Meghan Markle's Royal Wedding Jewelry Adhered To Tradition & Broke With It At The Same Time

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There was never any doubt that Meghan Markle would make a beautiful bride. There were sartorial curiosities and questions about the gown (she went with Clare Waight Keller for Givenchy), the hair (she opted for a low, center-parted, and messy bun), and the makeup (natural and soft). Meghan Markle's royal wedding jewelry was another topic of excitement. Here's the rundown of all of Markle's accessories, which were a mix of traditional, historical, and modern. She nodded to tradition as much as she broke with it.

The jewelry was classic, much like Markle herself. According to PEOPLE, she accessorized and complimented the boatnecked, long-sleeved, pure white column gown with Cartier diamond stud earrings. It was a smart choice, since she could show them off as she was wearing her hair up in a loose bun with flyaway bangs. She also chose a diamond bracelet from the designer, which she wore on her right wrist.

Markle also opted for a tiara with her veil. She wore the Queen Mary Diamond Bandeau. While her earrings, bracelet, and dress were modern and chic, her tiara was steeped in tradition. As PEOPLE reports, the tiara was loaned to Markle from the Queen's vault. Here is the tiara's origin story, which is pretty epic as it ushered years of history into the present day.

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The small diamond bandeau was purchased by Queen Mary, the wife of King George V, in 1925. Upon her death, her daughter-in-law Princess Marina inherited the tiara.

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The tiara has also been worn by Princess Margaret, who is the sister of the Queen.

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Markle's ring, which was designed by Cleave & Company in London, was fashioned from the royal family's stash of Welsh gold. The stash of gold has been in use since 1923, when the Queen Mother wed. Her ring was also a gift from the Queen.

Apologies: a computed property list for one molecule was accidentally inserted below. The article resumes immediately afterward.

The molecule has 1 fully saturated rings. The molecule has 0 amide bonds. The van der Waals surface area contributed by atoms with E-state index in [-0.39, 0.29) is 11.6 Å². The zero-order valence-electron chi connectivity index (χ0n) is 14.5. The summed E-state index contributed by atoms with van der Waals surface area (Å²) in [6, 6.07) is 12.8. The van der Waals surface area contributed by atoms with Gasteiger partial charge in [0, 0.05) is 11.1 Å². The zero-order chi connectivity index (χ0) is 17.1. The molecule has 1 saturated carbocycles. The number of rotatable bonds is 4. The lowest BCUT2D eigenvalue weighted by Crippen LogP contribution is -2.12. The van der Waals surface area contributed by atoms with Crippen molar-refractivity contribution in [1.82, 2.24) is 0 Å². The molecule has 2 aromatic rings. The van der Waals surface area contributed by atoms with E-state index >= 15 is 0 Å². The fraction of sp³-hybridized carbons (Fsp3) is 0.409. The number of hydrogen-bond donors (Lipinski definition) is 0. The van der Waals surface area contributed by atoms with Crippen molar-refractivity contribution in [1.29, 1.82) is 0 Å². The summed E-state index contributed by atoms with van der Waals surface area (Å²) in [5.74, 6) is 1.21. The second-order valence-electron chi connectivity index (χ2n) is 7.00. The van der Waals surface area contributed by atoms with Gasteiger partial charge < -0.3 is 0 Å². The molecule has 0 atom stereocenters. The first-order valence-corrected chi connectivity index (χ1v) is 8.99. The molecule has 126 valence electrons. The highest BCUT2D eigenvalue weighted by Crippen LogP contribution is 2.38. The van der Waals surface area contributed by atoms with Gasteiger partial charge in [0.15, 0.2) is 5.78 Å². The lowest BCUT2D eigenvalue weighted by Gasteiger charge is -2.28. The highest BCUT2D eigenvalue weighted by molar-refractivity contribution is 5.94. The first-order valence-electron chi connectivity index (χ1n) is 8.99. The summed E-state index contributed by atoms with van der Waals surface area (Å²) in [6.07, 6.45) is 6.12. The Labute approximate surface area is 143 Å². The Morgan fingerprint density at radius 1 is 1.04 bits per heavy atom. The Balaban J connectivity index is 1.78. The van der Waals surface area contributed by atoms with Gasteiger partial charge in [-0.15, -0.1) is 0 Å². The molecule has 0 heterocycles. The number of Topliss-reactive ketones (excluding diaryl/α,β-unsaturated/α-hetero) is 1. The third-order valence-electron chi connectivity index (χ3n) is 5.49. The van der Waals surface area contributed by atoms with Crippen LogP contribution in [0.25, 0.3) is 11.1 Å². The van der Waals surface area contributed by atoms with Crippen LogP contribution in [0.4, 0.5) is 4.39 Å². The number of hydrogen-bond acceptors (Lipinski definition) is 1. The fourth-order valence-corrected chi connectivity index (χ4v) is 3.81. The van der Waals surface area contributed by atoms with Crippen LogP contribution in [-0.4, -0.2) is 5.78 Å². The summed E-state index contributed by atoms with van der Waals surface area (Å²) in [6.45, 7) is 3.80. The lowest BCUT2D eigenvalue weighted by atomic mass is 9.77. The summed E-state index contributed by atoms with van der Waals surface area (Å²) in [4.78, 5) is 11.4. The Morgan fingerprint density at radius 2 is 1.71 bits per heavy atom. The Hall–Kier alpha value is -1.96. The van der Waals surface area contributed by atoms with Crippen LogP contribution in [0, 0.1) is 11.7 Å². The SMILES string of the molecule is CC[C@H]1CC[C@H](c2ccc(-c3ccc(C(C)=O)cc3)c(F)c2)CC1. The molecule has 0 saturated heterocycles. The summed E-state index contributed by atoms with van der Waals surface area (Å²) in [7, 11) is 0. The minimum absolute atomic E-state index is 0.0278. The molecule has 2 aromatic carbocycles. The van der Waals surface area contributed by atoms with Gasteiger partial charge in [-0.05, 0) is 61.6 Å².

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While Markle nodded to royal tradition with her head piece, she and her new husband broke with it, as well. She gave Harry a textured finish platinum band during the ceremony. Male members of the royal family don't customarily wear wedding bands — his brother Prince William does not wear one and neither does father Prince Charles or his grandfather Prince Philip. As The Metro reports, prior to the 20th century, the men nixed wedding bands. But during World War II, they began wearing them as reminders of the comforts of home.

Harry went against what the men before him have done by wearing the ring. It was also created by Cleave & Company.

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The jewelry designer also made Markle's engagement ring, which holds serious significance. Prince Harry made sure to include his late mother, the beloved Princess Diana, in the ring. Diana, who died tragically in a 1997 car accident, was not only a style icon. She was beloved as "the People's Princess" for her work with the sick and the poor and for her relatability.

Harry sourced two stones from his mother's jewelry collection and incorporated them into the ring. The other stone was from Botswana, the African country of which he is extremely fond and which he visited with Markle last summer.

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Lastly, while not a part of the actual jewelry, Markle's veil also had a powerful message and connection to her new home. As PEOPLE reports, the 16-foot veil was made of silk tulle and was trimmed with hand-embroidered flowers from all of the 53 countries that make up the British Commonwealth.

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Since Markle's dress had a boatneck, it negated the need for a necklace. The diamond earrings and the tiara were certainly beautiful enough on their own. Like the bride herself.